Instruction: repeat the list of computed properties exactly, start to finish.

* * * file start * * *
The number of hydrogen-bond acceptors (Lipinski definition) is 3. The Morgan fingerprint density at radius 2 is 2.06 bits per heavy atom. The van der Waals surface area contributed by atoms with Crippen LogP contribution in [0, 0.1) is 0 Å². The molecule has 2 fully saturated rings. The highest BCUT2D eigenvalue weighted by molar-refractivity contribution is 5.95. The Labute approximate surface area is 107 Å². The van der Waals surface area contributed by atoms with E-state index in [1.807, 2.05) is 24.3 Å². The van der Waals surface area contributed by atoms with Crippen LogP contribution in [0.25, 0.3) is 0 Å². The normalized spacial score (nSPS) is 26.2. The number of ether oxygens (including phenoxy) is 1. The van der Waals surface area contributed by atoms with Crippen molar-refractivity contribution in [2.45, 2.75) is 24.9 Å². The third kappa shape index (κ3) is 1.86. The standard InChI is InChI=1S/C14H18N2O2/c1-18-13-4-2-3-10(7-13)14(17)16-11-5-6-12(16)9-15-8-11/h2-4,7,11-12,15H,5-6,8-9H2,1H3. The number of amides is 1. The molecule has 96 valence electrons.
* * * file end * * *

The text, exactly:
The number of hydrogen-bond acceptors (Lipinski definition) is 3. The Morgan fingerprint density at radius 2 is 2.06 bits per heavy atom. The van der Waals surface area contributed by atoms with Crippen LogP contribution in [0, 0.1) is 0 Å². The molecule has 2 fully saturated rings. The highest BCUT2D eigenvalue weighted by molar-refractivity contribution is 5.95. The Labute approximate surface area is 107 Å². The van der Waals surface area contributed by atoms with E-state index in [1.807, 2.05) is 24.3 Å². The van der Waals surface area contributed by atoms with Crippen LogP contribution in [0.25, 0.3) is 0 Å². The normalized spacial score (nSPS) is 26.2. The number of ether oxygens (including phenoxy) is 1. The van der Waals surface area contributed by atoms with Crippen molar-refractivity contribution in [2.45, 2.75) is 24.9 Å². The third kappa shape index (κ3) is 1.86. The standard InChI is InChI=1S/C14H18N2O2/c1-18-13-4-2-3-10(7-13)14(17)16-11-5-6-12(16)9-15-8-11/h2-4,7,11-12,15H,5-6,8-9H2,1H3. The number of amides is 1. The molecule has 96 valence electrons.